Disclaimer: I read this book in the Dutch translation
The 13th Valley by John Del Vecchio has been called the classic Vietnam novel. Other classic books (e.g. Dispatches by Michael Herr, The Things They Carried by Tim O’Brian, Chickenhawk by Robert Mason) were first-hand accounts, although O’Brian often crosses the line between reality and fiction. I knew of its existence, but didn’t read it until stumbling upon it in the second-hand book corner of the War & Resistance Museum in Rotterdam.
The book is written from the view of James Chelini, a soldier just arriving from the States, Daniel Egan, an experienced sergeant just returned from R&R, with only a month of duty left in Vietnam, and the black company commander, Lieutenant Brooks.
The first chapters showcase Del Vecchio’s writing style. Without too many words or flowery language, he manages to describe a clear picture of the dusty camp, the heat, the smell, and the general atmosphere. I immediately felt deeply immersed and could paint a picture of the situation in my mind.
The story background is Operation Texas Star in the Khe Tao Valley, an important NVA supply route close to the Laotian Border (in reality, Texas Star took place in the A Shau Valley). The battalion is dropped around the valley with the goal of finding and destroying the enemy. Alpha company, the company of the three protagonists, is the roving element inside the valley that looks for the enemy HQ. The fighting and Brooks’s guerilla tactics are described in an excellent manner, and I gained more insight into infantry tactics from this book than from any other book about the Vietnam War.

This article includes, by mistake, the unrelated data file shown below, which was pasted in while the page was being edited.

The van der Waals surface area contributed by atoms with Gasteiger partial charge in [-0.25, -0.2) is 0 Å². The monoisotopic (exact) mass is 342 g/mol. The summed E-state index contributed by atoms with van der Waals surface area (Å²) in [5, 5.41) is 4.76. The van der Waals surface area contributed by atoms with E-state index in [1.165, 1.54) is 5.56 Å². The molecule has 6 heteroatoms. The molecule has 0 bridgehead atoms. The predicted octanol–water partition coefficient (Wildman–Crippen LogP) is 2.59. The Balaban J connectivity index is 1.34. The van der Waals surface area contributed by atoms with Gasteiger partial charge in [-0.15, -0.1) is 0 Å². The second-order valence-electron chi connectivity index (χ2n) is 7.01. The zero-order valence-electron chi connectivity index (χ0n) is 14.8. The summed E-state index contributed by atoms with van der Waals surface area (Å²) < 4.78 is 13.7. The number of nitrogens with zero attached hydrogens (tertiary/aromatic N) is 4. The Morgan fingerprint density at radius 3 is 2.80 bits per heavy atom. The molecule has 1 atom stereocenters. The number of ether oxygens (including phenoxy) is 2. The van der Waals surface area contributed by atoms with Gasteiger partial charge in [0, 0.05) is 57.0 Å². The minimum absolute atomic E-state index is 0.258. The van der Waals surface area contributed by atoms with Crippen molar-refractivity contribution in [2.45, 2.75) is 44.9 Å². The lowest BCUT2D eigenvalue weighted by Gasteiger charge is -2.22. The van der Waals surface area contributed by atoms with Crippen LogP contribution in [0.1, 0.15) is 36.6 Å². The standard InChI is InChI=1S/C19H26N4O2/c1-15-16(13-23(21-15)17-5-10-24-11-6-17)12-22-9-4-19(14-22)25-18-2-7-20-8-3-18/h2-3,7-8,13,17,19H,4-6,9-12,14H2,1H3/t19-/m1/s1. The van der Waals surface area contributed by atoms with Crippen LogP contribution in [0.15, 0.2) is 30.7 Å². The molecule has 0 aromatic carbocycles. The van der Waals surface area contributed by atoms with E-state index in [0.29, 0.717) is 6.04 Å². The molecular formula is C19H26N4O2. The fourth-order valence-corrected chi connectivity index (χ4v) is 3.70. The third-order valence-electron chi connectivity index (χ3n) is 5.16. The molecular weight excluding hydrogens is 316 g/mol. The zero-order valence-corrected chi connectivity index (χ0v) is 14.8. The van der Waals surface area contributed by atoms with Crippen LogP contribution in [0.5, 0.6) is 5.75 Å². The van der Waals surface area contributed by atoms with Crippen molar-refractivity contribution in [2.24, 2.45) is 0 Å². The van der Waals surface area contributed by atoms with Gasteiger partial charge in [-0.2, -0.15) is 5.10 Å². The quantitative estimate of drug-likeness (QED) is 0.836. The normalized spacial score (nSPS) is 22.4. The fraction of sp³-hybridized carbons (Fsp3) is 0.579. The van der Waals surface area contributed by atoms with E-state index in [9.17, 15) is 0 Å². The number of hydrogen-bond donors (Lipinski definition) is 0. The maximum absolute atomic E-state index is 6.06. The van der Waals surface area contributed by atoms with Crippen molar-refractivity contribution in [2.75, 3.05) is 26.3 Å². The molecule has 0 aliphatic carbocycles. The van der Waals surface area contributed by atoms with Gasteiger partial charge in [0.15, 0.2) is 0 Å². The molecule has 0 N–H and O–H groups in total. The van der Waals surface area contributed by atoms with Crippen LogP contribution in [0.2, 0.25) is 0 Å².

The 13th Valley, however, is more than a description of infantry fighting. Without descending into stereotypes, it covers the issue of racial tension, of relationship problems, and, in the discussion of Lt. Brooks with his men, the question of why wars exist and are fought. This is also addressed by Karl Marlantes in Matterhorn (and further in his non-fiction book What it is like to go to War), but at a personal level. In this, books about the Vietnam War clearly differ from books about World War II, were (at least from an American perspective) there was a clear justification for the war. As such, I feel that we can learn more from the Vietnam War than from WWII.
Highly recommended reading, a 30th anniversary edition was published in 2012.